Yet another CGI animation, this time by Sony Pictures: only recommended for those whose Inner Child needs a beating. Giselle is a park ranger who tends to many of the wild animals in the local forest. One of these is Boog, a grizzly bear. Rescued as a cub and taken into her home, Boog has become quite domesticated and is no longer able to care for himself in the wild. One day he meets Elliot, an elk rejected by his herd and looking to prove his worthiness. Thrown together by circumstance, the odd couple must look to each other for support as they brave the wilderness, yadda yadda yadda, we already saw this with Shrek and Donkey. This is not a must see, but something to maybe put on to avoid watching infomercials at 1:00am in the morning. Enjoy!



COMP “Shit, how can I send you to Iraq with crappy nappies???” - Jason

“Hey Dad, I ain’t finished – I got a very big one coming. You got a bib? Oopstoo late” - Daniel “This is my new $6m suit and he pooped on it” “Whoah! Guess I shouldn’t have touched him there!” “That’s gross – the baby just pooed all over me. I should be the one crying, not him” “Mr. Michael Jackson – if you don’t give me back my dummy, I won’t give you back the baby”

Come up with a caption for this photo and be in to win a $10 food and drink voucher from Carrington’s, plus a signed copy of Autozamm’s latest album, As For Now. Email your caption to: or TXT 021 02272536 Competition closes: Mon 26th February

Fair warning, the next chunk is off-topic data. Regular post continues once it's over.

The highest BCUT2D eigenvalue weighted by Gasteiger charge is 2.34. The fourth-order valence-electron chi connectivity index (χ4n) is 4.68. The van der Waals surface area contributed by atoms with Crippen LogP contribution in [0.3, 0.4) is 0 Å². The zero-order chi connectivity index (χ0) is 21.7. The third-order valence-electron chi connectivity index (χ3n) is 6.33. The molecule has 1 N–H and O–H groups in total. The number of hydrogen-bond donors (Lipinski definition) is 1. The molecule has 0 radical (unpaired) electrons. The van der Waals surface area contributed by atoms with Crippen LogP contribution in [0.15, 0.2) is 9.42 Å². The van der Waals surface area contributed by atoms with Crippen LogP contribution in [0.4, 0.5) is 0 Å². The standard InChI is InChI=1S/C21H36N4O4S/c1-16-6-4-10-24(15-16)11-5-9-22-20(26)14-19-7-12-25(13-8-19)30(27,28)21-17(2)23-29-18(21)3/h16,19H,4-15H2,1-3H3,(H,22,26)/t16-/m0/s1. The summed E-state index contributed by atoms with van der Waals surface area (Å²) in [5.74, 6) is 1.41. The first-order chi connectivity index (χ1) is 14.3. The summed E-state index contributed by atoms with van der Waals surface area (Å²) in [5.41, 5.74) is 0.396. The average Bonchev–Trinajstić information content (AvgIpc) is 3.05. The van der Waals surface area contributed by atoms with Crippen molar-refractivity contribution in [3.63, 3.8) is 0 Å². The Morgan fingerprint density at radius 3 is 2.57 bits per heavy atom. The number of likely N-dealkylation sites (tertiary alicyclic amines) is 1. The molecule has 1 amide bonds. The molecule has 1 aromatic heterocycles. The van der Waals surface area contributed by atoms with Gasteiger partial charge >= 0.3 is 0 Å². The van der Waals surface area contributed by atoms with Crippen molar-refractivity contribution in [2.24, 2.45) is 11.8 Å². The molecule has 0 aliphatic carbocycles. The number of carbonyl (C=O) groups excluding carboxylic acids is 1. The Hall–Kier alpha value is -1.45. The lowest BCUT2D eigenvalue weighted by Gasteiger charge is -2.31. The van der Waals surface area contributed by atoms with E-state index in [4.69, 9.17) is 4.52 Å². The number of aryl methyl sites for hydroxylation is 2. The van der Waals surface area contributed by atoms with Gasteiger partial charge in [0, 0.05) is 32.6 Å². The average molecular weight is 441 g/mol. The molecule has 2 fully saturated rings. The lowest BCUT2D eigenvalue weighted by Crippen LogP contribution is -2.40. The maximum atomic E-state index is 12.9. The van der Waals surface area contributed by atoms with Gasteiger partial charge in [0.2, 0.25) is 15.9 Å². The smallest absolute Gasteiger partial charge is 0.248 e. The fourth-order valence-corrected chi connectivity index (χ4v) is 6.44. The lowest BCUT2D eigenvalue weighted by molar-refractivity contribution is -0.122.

Toothpaste For Dinner A Comic By Drew

Drawings by Drew from www.toothpastefor


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Hackneyed: dictionary-style definitions Delicious: all-you-can-eat Hawaiian pizza Depressing: ate-all-I-could, pigs haunting me in my sleep Most Wanted: news editor, send in your CV asap plz Not A Goer: me at 6:40am Kickin’ Rad: Apocalyptic: hydrogen bomb stuck in a swamp in North Carolina Chris The Coffee Cart Guy: “You misquoted me”, or something Clocking Off: 2:18pm, feeling like fishsticks

Romance Writers NZ: not just throbbing manhoods V-Day Write-up: lady-killin’ with Matty Boom-Batty Sex Toys: fun and games with Jo Hero Party Review: pretty-boys bumping uglies Beautiful Agony: redefining the facial Signing Off: done



Broadway, Hamilton, Highland Park, Manukau, Queen St, St Lukes, WestCity, Westgate, Embassy and Queensgate, Wellington. Chartwell (opening mid 2007) and Centreplace, Hamilton.


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inunison- the local issue- 2007  

In Unison is the free fortnightly student magazine of the Unitec Students' Association.